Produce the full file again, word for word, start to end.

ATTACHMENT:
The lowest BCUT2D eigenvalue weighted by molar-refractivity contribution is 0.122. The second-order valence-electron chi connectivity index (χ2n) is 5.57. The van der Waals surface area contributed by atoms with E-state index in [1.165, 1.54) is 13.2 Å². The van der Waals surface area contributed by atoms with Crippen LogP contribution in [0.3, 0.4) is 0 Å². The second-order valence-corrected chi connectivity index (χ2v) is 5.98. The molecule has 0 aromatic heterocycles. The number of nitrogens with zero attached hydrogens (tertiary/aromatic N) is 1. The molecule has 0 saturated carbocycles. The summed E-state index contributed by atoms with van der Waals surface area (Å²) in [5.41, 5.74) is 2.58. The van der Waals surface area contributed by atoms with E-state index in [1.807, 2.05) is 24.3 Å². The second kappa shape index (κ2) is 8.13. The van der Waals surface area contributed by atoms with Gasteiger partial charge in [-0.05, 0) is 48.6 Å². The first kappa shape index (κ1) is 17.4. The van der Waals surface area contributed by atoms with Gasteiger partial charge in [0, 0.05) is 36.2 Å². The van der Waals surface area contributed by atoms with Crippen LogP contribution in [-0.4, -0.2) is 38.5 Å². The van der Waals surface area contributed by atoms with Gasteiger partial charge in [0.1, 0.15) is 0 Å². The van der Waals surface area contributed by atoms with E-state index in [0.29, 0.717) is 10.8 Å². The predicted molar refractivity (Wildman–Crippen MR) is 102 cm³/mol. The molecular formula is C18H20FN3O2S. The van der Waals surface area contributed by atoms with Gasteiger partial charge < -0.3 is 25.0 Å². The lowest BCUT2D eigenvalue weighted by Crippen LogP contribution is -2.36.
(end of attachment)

The lowest BCUT2D eigenvalue weighted by molar-refractivity contribution is 0.122. The second-order valence-electron chi connectivity index (χ2n) is 5.57. The van der Waals surface area contributed by atoms with E-state index in [1.165, 1.54) is 13.2 Å². The van der Waals surface area contributed by atoms with Crippen LogP contribution in [0.3, 0.4) is 0 Å². The second-order valence-corrected chi connectivity index (χ2v) is 5.98. The molecule has 0 aromatic heterocycles. The number of nitrogens with zero attached hydrogens (tertiary/aromatic N) is 1. The molecule has 0 saturated carbocycles. The summed E-state index contributed by atoms with van der Waals surface area (Å²) in [5.41, 5.74) is 2.58. The van der Waals surface area contributed by atoms with E-state index in [1.807, 2.05) is 24.3 Å². The second kappa shape index (κ2) is 8.13. The van der Waals surface area contributed by atoms with Gasteiger partial charge in [-0.05, 0) is 48.6 Å². The first kappa shape index (κ1) is 17.4. The van der Waals surface area contributed by atoms with Gasteiger partial charge in [0, 0.05) is 36.2 Å². The van der Waals surface area contributed by atoms with Crippen LogP contribution in [-0.4, -0.2) is 38.5 Å². The van der Waals surface area contributed by atoms with Gasteiger partial charge in [0.1, 0.15) is 0 Å². The van der Waals surface area contributed by atoms with E-state index in [0.29, 0.717) is 10.8 Å². The predicted molar refractivity (Wildman–Crippen MR) is 102 cm³/mol. The molecular formula is C18H20FN3O2S. The van der Waals surface area contributed by atoms with Gasteiger partial charge < -0.3 is 25.0 Å². The lowest BCUT2D eigenvalue weighted by Crippen LogP contribution is -2.36.